If You Shop At Walmart, You Might Want To Pay Attention When You Scan Your Card at Checkout

In recent years, “skimming” has become an increasingly popular way for thieves to steal your money with a single swipe of your credit card.

All criminals have to do is install a small electronic device on top of credit card readers in order to take personal data right off your card’s magnetic strip.

Oftentimes, they’re used at gas stations, ATM machines and retail and grocery stores.

But the latest reports of skimming have hit discount retail giant Walmart, in at least two locations in Virginia and Kentucky.

According to Krebson Security, the skimmers used in the attacks are hard to spot, especially since they closely resemble real card readers such as this one:

Image Credit: Flickr CC/Mike Mozart

Image Credit: Flickr CC/Mike Mozart

As WLWT News reports, at a Fort Wright, Kentucky Walmart, two men installed a skimmer at self-checkouts on May 11. And it wasn’t until May 18 that a Walmart asset protection associate found the device.

So for an entire week, these alleged criminals potentially got away with stealing personal information and money from Walmart customers:

Image Credit: Screenshot/WLWT

Image Credit: Screenshot/WLWT

And for shoppers who went to the Central Park Walmart in Fredericksburg, Virginia, in March and April, police say they should contact their bank and have new cards issued.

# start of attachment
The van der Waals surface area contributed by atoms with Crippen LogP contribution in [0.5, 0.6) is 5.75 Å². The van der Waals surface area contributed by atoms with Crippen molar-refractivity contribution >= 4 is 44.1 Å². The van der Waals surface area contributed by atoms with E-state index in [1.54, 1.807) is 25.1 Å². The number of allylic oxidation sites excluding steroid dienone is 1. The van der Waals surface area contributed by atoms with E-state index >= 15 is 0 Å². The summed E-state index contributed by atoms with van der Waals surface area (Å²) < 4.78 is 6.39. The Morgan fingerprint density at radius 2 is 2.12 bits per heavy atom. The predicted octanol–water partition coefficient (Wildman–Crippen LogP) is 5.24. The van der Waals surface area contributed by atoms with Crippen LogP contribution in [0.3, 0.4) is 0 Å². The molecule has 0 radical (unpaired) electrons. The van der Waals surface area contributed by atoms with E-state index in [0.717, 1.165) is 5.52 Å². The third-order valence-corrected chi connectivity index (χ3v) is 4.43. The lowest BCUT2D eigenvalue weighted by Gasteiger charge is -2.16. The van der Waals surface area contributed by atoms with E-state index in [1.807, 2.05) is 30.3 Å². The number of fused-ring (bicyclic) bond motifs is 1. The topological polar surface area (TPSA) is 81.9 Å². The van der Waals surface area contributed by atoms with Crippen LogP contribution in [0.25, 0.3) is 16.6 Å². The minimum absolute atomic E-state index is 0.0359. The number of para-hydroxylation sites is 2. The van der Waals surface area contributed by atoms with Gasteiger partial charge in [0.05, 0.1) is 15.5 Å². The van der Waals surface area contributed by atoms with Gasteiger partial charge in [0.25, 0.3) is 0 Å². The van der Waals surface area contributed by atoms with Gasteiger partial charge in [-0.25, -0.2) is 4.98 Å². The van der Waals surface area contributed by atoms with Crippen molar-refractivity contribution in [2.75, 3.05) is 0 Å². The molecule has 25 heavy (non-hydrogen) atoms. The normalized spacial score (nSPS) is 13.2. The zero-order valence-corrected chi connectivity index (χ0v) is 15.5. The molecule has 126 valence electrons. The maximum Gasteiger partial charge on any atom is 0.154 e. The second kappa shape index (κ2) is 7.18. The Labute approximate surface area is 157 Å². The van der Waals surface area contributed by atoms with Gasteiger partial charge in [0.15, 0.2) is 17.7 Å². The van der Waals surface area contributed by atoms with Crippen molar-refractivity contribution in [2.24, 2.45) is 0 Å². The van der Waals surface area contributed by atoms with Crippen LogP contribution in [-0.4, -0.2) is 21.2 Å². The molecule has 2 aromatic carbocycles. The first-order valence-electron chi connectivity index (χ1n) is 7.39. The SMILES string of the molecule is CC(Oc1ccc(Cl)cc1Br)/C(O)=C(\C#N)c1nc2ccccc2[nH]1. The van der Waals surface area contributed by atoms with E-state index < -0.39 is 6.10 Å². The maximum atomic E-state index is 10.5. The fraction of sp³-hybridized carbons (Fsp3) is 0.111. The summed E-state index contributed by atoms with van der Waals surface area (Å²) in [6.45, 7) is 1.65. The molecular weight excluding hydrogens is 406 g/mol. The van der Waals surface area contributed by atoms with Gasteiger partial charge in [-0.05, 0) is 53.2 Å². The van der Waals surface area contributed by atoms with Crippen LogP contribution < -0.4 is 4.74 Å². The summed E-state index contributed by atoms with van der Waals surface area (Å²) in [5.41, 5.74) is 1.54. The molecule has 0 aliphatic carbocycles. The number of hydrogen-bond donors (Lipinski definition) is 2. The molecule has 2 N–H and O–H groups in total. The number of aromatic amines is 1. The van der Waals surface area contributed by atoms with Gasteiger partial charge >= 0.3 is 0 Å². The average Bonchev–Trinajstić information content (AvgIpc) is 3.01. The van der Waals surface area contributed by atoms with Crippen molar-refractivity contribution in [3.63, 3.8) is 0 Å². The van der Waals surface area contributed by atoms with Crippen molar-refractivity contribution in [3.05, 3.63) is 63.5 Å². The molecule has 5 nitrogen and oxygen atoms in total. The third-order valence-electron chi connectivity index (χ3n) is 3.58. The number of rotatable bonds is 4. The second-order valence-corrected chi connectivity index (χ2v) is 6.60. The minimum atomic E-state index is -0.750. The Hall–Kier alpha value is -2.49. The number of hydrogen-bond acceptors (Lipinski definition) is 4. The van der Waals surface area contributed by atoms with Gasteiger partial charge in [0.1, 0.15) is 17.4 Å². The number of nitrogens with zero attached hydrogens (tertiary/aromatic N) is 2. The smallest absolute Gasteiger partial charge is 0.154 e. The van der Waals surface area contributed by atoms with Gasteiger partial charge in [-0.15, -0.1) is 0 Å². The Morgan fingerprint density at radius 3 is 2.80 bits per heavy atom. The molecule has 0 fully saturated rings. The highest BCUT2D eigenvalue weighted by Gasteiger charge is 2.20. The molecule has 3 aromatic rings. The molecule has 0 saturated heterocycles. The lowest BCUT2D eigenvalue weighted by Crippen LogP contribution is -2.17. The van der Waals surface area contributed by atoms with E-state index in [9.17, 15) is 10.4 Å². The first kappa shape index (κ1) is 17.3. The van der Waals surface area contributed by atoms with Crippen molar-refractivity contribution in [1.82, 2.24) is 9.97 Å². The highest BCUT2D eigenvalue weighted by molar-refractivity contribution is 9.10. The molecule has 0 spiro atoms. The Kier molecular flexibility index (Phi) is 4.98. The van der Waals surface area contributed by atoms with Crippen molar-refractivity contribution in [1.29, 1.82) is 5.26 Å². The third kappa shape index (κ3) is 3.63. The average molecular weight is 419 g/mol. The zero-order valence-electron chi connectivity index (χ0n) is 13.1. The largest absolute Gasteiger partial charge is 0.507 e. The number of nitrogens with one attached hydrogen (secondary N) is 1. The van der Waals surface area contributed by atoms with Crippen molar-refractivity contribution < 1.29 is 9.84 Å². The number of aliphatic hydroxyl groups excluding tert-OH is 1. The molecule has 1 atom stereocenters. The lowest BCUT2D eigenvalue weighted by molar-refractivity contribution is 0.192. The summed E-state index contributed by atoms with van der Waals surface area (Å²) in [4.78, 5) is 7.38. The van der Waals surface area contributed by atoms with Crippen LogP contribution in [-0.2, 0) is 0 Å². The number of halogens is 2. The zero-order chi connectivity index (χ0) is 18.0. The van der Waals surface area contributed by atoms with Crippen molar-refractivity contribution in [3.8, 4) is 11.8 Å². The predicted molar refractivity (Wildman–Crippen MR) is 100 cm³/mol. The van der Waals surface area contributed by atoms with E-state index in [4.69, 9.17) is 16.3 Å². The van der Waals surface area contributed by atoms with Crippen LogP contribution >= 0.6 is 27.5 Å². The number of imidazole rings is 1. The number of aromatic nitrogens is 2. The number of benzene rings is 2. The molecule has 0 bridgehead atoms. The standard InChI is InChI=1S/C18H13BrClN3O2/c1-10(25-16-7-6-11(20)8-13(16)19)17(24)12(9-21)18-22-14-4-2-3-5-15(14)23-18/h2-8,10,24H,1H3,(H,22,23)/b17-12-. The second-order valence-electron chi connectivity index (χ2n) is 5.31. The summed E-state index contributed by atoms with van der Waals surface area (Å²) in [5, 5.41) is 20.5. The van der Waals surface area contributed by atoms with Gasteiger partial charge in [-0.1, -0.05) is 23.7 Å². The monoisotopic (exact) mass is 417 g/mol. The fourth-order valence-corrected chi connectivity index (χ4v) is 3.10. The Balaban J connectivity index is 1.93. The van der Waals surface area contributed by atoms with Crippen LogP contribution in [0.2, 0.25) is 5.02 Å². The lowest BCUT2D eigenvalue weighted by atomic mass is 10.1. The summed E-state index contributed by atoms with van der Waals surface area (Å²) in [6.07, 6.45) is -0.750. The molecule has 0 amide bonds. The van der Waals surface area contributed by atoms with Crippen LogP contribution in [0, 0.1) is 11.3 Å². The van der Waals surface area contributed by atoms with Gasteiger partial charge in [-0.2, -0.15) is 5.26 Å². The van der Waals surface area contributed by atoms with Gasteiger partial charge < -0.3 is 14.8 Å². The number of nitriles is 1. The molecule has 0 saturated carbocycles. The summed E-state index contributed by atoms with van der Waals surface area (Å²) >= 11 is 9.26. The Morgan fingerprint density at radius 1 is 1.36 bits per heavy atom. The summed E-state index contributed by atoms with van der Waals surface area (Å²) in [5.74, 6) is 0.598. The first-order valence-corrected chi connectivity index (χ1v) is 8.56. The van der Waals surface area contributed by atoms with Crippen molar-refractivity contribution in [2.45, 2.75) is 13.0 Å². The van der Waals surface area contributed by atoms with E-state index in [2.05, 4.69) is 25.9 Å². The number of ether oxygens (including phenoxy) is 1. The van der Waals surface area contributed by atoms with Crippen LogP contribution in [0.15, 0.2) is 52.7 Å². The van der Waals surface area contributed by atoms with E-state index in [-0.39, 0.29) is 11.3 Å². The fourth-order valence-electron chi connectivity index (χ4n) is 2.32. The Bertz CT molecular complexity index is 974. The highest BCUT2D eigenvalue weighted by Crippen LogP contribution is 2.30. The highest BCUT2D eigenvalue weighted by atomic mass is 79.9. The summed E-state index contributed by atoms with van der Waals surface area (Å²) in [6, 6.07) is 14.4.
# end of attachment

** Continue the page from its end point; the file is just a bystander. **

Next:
According to fredericksburg.com, 37 local credit union members reported Walmart skimmers obtained their card information and allegedly made “large withdrawals” at area ATMs as a result.

However, thieves should beware, says Walmart Senior Manager of Communications Erica Jones:

“First and foremost, we have zero tolerance for any crime against our customers, our associates or our company. As soon as we heard about the possible fraudulent activity in these stores, we took action to protect our customers. We are working with law enforcement authorities to investigate this activity and are taking additional steps to help ensure that our customers’ transactions are safe, including increasing store inspections.”

Because thieves use a variety of different skimming designs, it’s difficult to know exactly what to look for. They are often bulky:

Here are some tips to help you prevent your card from being “skimmed”:

  • Know what to look for- if anything seems out of place, unusually bulky, or poorly affixed to the machine, gently tug on it. If it moves or comes away from the ATM, it may be a skimming device.
  • Look for hidden cameras- skimming is a two-step process because criminals can also obtain your PIN. This is often done with a pinhole camera hidden on or near the machine. Look for anything that may have a tiny hole or slot for a camera to be placed inside, especially if it’s aimed at the keypad. These devices may be stuck to the top or side of the machine, or placed inside light fixtures above it.
  • Know your surroundings- machines with a lot of customers, especially in tourist areas, are most likely to be targeted by criminals. When using an ATM especially, look for one that’s inside a bank or within the sight of a security camera, where scammers would be less likely to take a risk.

According to a report from Pace University and the U.S. Association of Chartered Certified Accountants, card skimming is a “huge problem,” and has been on the rise in recent years.

Credits: Ijreview


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